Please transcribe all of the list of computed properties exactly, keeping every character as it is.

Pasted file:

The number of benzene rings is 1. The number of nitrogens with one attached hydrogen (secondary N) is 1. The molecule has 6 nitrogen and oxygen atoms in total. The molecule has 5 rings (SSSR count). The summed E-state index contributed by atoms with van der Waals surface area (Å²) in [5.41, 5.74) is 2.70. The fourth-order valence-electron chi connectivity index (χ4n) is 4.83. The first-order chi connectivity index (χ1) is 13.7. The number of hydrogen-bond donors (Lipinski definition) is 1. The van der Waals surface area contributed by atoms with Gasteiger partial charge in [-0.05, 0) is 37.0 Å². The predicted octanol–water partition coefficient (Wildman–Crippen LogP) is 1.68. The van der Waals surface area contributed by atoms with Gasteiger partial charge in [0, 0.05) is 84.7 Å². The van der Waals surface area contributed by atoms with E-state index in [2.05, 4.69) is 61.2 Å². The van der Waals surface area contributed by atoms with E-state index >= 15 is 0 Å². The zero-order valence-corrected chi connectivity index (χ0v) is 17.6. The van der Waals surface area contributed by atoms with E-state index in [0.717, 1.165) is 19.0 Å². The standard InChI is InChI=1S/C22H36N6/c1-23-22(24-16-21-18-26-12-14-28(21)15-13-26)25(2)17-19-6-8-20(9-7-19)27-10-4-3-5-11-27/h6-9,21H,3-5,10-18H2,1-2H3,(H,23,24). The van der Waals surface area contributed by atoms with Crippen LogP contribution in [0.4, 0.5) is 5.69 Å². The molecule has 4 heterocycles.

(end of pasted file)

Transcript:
The number of benzene rings is 1. The number of nitrogens with one attached hydrogen (secondary N) is 1. The molecule has 6 nitrogen and oxygen atoms in total. The molecule has 5 rings (SSSR count). The summed E-state index contributed by atoms with van der Waals surface area (Å²) in [5.41, 5.74) is 2.70. The fourth-order valence-electron chi connectivity index (χ4n) is 4.83. The first-order chi connectivity index (χ1) is 13.7. The number of hydrogen-bond donors (Lipinski definition) is 1. The van der Waals surface area contributed by atoms with Gasteiger partial charge in [-0.05, 0) is 37.0 Å². The predicted octanol–water partition coefficient (Wildman–Crippen LogP) is 1.68. The van der Waals surface area contributed by atoms with Gasteiger partial charge in [0, 0.05) is 84.7 Å². The van der Waals surface area contributed by atoms with E-state index in [2.05, 4.69) is 61.2 Å². The van der Waals surface area contributed by atoms with E-state index >= 15 is 0 Å². The zero-order valence-corrected chi connectivity index (χ0v) is 17.6. The van der Waals surface area contributed by atoms with E-state index in [0.717, 1.165) is 19.0 Å². The standard InChI is InChI=1S/C22H36N6/c1-23-22(24-16-21-18-26-12-14-28(21)15-13-26)25(2)17-19-6-8-20(9-7-19)27-10-4-3-5-11-27/h6-9,21H,3-5,10-18H2,1-2H3,(H,23,24). The van der Waals surface area contributed by atoms with Crippen LogP contribution in [0.4, 0.5) is 5.69 Å². The molecule has 4 heterocycles.